|Lysyl oxidases: Cloning and characterization of the fourth and the fifth human lysyl oxidase isoenzymes, and the consequences of a targeted inactivation of the first described lysyl oxidase isoenzyme in mice|
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A genomic clone containing murine Lox gene sequences was isolated from the 129SV library using human LOX cDNA (Hämäläinen et al. 1991) as a probe. A 10.2 kb fragment containing the 5’end of the gene was subcloned into BlueScript plasmid (Promega), and the loxP sequence was inserted into a NsiI site located about 600 bp upstream of the translation start codon in front of the predicted transcription start sites (Contente et al. 1993). A HSV-tk-neor selection cassette flanked by loxP sites was inserted into a BamHI site located 90 bp downstream of the first exon (see Figure 1A in III).
The linearized targeting construct was electroporated into R1 embryonic stem (ES) cells (Nagy et al. 1993). Genomic DNA from the G418-resistant ES clones was digested with SpeI and hybridized with a B1/SpeI external probe. Cells from correctly targeted ES clones were electroporated with a pIC-Cre plasmid and grown in the presence of Gancyclovir. DNA from clones that had survived selection was digested with NsiI and hybridized with the B1-E1/E1 probe. Cells in which the selection cassette and the first exon of the Lox gene had been deleted were injected into C57BL/6 blastocysts, which were then implanted into pseudopregnant females. The resulting chimeras were bred with C57BL/6 mice to produce heterozygous mutant mice. By using heterozygous siblings, mutant embryos were obtained. Embryos were genotyped by Southern blotting, and total RNA was extracted from them. Northern blots from extracted total RNA were prepared by routine methods (see Figure 1 in III).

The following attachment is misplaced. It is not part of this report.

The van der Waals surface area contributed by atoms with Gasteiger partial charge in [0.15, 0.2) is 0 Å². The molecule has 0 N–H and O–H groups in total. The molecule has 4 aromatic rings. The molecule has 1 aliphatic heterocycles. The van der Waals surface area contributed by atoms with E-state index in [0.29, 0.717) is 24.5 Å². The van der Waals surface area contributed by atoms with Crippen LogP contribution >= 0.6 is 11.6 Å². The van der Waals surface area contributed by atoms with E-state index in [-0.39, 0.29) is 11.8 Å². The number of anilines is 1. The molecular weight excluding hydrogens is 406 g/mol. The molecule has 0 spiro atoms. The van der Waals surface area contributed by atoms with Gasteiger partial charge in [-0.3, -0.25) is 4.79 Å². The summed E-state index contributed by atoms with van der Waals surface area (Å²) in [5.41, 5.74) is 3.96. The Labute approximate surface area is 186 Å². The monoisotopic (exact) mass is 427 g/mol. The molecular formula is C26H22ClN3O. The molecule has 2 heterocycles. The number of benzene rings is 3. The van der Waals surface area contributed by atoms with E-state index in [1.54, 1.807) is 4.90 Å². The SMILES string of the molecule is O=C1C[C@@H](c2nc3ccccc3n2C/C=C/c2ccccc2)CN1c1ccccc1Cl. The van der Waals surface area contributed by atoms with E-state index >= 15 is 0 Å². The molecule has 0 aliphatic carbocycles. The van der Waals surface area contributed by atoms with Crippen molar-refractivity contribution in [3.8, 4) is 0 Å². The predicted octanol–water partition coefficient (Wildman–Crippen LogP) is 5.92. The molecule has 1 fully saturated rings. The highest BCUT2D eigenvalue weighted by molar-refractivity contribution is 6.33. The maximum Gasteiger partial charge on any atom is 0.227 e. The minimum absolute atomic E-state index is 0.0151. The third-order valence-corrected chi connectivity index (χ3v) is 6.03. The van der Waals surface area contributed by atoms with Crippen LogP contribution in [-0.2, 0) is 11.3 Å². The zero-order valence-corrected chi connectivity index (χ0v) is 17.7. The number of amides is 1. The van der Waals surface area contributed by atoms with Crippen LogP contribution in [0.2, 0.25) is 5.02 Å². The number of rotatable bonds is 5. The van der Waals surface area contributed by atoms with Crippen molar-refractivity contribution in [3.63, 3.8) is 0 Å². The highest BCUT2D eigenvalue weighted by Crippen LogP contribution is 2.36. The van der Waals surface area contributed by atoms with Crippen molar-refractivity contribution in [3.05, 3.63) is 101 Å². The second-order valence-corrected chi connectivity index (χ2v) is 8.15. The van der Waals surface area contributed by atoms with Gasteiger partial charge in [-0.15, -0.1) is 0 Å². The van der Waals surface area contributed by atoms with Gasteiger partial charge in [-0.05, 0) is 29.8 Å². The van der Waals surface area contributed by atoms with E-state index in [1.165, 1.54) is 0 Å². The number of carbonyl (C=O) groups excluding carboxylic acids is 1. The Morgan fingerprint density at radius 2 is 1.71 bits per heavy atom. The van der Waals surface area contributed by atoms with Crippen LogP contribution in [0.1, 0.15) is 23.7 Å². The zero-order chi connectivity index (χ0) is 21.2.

Tissue samples were fixed overnight in 10% buffered formalin and embedded in paraffin. Sections were stained with hematoxylin-eosin and Masson’s trichrome. The hematoxylin-eosin-stained aorta sections were examined under ultraviolet light. Processing and sectioning of Lox+/+ and Lox-/- samples were performed parallelly and were inspected without knowledge of the genotype. The diameter of the aortic lumen and wall thickness were measured from the proximal part of the descending aorta. Student’s t-test were used for establishing significant differences among groups.
Biopsies from the descending aorta of E18.5 embryos were fixed in 2.5% glutaraldehyde in 0.1 M phosphate buffer, postfixed in 1% osmium tetroxide, dehydrated in acetone, and embedded in Epon LX112. Thin sections were cut with a Reichert Ultracut ultramicrotome and examined in a Phillips CM100 transmission electron microscope.
Anesthesized embryos were examined using an Acuson Sequoia 512 Doppler ultrasonograph with a 13 MHz linear probe. The embryonic heart was identified by color Doppler, and the sample volume of the pulsed Doppler was placed over it. The length of the sample volume was adjusted to cover the entire heart, and the high pass filter was set at its minimum. Different views of the heart were examined to minimize the angle between the Doppler beam and the inflow and outflow regions and to obtain their maximal velocities. The maximal inflow and outflow velocities were recorded using a sweep speed of 100 mm/s. Different vessels were located on the sagittal view of the embryo with the help of color Doppler, and blood velocity waveforms were obtained by the pulsed Doppler method (see Figure 4A in III). Immediately after the ultrasonographic examination, the dam was sacrificed, the abdomen carefully opened, and the embryos identified according to their location in ultrasonography.
The ultrasonographic data were analysed using the cardiovascular measurement package included with the ultrasound equipment. Time-velocity-integrals were measured from the inflow and outflow blood velocity waveforms by planimetry of the area underneath the Doppler spectrum. The fetal heart rate was obtained, and the inflow and outflow mean velocities were calculated. Pulsatility index values were obtained from the descending aorta, intracranial arteries, and umbilical artery blood velocity waveforms, and pulsatility index values for veins were calculated from the ductus venosus blood velocity waveforms. The Doppler ultrasonographic parameters were analyzed statistically using Student’s t-test.